One Ring to Rule Them All

Does Google trump other communities? Is Google trying to own the ecosystem?
Heather Green

In his biting review of Google Base, Fred Wilson gets to a bigger issue that's bubbling up these days. Is Google becoming like Microsoft, aspiring to own everything? Does it want to control the ecosystem, to have the one ring to rule them all?

This post and particularly the Lord of the Rings language reminded me of some of the discussions at a provocative meeting hosted recently by Fred and his Union Square Ventures VC firm. Proponents of open architecture systems talked about the rivalry between those open systems and closed proprietary ones, notably Microsoft's. That led to a lot of talk about how great Google has been in opening up APIs and how people have benefited from that and how companies like and others should work with Google. The notion? By allowing Google to crawl their services and pull together data , the community at large would benefit more.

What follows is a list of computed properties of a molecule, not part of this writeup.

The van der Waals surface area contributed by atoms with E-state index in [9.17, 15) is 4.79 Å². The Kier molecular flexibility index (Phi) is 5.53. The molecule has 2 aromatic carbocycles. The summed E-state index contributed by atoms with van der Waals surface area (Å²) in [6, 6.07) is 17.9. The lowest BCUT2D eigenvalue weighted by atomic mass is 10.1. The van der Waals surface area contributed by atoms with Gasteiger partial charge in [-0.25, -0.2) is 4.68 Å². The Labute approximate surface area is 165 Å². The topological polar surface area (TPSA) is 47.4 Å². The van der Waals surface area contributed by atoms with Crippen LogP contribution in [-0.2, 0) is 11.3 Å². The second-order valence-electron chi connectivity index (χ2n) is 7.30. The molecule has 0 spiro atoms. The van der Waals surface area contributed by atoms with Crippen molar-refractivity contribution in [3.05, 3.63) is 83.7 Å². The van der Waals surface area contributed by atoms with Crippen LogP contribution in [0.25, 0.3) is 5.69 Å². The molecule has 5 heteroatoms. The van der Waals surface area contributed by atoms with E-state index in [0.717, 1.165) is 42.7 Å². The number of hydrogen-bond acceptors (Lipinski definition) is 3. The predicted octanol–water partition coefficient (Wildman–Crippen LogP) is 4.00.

But Joshua Schachter, the founder of of, Seth Goldstein, and I talked a little afterwards about how this belief in Google and equating it with community seemed to miss the point that Google seems to be displacing Microsoft in wanting to have one ring to rule them all.

One of Schachter's points, which you can find on page 14 and 15 in the reformatted transcript from the session, is that people on have created a community and it's not a given that the value of that community will be enhanced by opening it up to Google. And this logic seems to make sense. Because when you think about it, the reason people turned to in the first place was because they aren't getting all their search and discover needs met by Google.

Before it's here, it's on the Bloomberg Terminal.